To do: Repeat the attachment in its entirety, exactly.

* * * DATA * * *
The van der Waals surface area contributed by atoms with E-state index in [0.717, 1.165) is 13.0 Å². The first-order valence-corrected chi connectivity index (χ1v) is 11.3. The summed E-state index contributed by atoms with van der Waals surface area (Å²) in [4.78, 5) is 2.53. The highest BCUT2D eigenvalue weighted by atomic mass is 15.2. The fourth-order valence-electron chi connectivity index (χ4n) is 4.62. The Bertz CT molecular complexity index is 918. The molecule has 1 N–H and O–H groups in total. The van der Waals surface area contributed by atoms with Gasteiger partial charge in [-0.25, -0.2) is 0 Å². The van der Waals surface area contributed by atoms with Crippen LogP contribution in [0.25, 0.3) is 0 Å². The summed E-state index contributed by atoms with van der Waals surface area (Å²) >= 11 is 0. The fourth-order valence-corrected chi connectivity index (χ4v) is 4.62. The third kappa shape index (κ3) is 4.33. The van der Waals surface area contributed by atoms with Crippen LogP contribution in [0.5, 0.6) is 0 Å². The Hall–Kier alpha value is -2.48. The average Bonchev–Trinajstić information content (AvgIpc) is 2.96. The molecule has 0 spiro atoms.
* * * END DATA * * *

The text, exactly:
The van der Waals surface area contributed by atoms with E-state index in [0.717, 1.165) is 13.0 Å². The first-order valence-corrected chi connectivity index (χ1v) is 11.3. The summed E-state index contributed by atoms with van der Waals surface area (Å²) in [4.78, 5) is 2.53. The highest BCUT2D eigenvalue weighted by atomic mass is 15.2. The fourth-order valence-electron chi connectivity index (χ4n) is 4.62. The Bertz CT molecular complexity index is 918. The molecule has 1 N–H and O–H groups in total. The van der Waals surface area contributed by atoms with Gasteiger partial charge in [-0.25, -0.2) is 0 Å². The van der Waals surface area contributed by atoms with Crippen LogP contribution in [0.25, 0.3) is 0 Å². The summed E-state index contributed by atoms with van der Waals surface area (Å²) >= 11 is 0. The fourth-order valence-corrected chi connectivity index (χ4v) is 4.62. The third kappa shape index (κ3) is 4.33. The van der Waals surface area contributed by atoms with Crippen LogP contribution in [0.5, 0.6) is 0 Å². The Hall–Kier alpha value is -2.48. The average Bonchev–Trinajstić information content (AvgIpc) is 2.96. The molecule has 0 spiro atoms.